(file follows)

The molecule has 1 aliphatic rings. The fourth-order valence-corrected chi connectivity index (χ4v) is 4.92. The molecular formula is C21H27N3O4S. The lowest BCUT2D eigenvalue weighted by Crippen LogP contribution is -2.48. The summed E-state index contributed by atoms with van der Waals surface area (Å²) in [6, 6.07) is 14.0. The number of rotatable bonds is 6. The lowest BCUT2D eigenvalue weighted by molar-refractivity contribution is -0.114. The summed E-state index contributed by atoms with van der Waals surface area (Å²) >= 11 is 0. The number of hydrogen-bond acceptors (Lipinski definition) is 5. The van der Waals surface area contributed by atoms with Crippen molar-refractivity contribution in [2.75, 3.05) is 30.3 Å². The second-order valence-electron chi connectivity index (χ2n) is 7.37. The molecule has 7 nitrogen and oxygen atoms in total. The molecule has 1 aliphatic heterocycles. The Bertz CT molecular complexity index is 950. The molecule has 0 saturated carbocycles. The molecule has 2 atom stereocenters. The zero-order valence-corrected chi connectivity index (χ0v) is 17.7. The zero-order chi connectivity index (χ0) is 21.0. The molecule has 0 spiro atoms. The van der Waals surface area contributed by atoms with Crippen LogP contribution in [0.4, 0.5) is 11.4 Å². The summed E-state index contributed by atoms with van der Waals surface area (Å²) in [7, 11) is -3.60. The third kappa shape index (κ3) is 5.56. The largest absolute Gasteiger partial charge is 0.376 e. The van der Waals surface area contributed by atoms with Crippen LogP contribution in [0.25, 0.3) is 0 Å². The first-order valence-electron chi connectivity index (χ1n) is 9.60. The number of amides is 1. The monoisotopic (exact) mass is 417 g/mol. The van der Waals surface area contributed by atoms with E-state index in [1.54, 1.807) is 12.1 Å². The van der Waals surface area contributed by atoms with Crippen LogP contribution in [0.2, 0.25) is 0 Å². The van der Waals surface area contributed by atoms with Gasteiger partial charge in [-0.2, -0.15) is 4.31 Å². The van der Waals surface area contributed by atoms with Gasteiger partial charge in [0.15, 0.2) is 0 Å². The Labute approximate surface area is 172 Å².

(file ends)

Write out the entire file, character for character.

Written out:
The molecule has 1 aliphatic rings. The fourth-order valence-corrected chi connectivity index (χ4v) is 4.92. The molecular formula is C21H27N3O4S. The lowest BCUT2D eigenvalue weighted by Crippen LogP contribution is -2.48. The summed E-state index contributed by atoms with van der Waals surface area (Å²) in [6, 6.07) is 14.0. The number of rotatable bonds is 6. The lowest BCUT2D eigenvalue weighted by molar-refractivity contribution is -0.114. The summed E-state index contributed by atoms with van der Waals surface area (Å²) >= 11 is 0. The number of hydrogen-bond acceptors (Lipinski definition) is 5. The van der Waals surface area contributed by atoms with Crippen molar-refractivity contribution in [2.75, 3.05) is 30.3 Å². The second-order valence-electron chi connectivity index (χ2n) is 7.37. The molecule has 7 nitrogen and oxygen atoms in total. The molecule has 1 aliphatic heterocycles. The Bertz CT molecular complexity index is 950. The molecule has 0 saturated carbocycles. The molecule has 2 atom stereocenters. The zero-order valence-corrected chi connectivity index (χ0v) is 17.7. The zero-order chi connectivity index (χ0) is 21.0. The molecule has 0 spiro atoms. The van der Waals surface area contributed by atoms with Crippen LogP contribution in [0.4, 0.5) is 11.4 Å². The summed E-state index contributed by atoms with van der Waals surface area (Å²) in [7, 11) is -3.60. The third kappa shape index (κ3) is 5.56. The largest absolute Gasteiger partial charge is 0.376 e. The van der Waals surface area contributed by atoms with Crippen LogP contribution in [0.25, 0.3) is 0 Å². The first-order valence-electron chi connectivity index (χ1n) is 9.60. The number of amides is 1. The monoisotopic (exact) mass is 417 g/mol. The van der Waals surface area contributed by atoms with E-state index in [1.54, 1.807) is 12.1 Å². The van der Waals surface area contributed by atoms with Crippen LogP contribution in [0.2, 0.25) is 0 Å². The van der Waals surface area contributed by atoms with Gasteiger partial charge in [-0.2, -0.15) is 4.31 Å². The van der Waals surface area contributed by atoms with Gasteiger partial charge in [0.15, 0.2) is 0 Å². The Labute approximate surface area is 172 Å².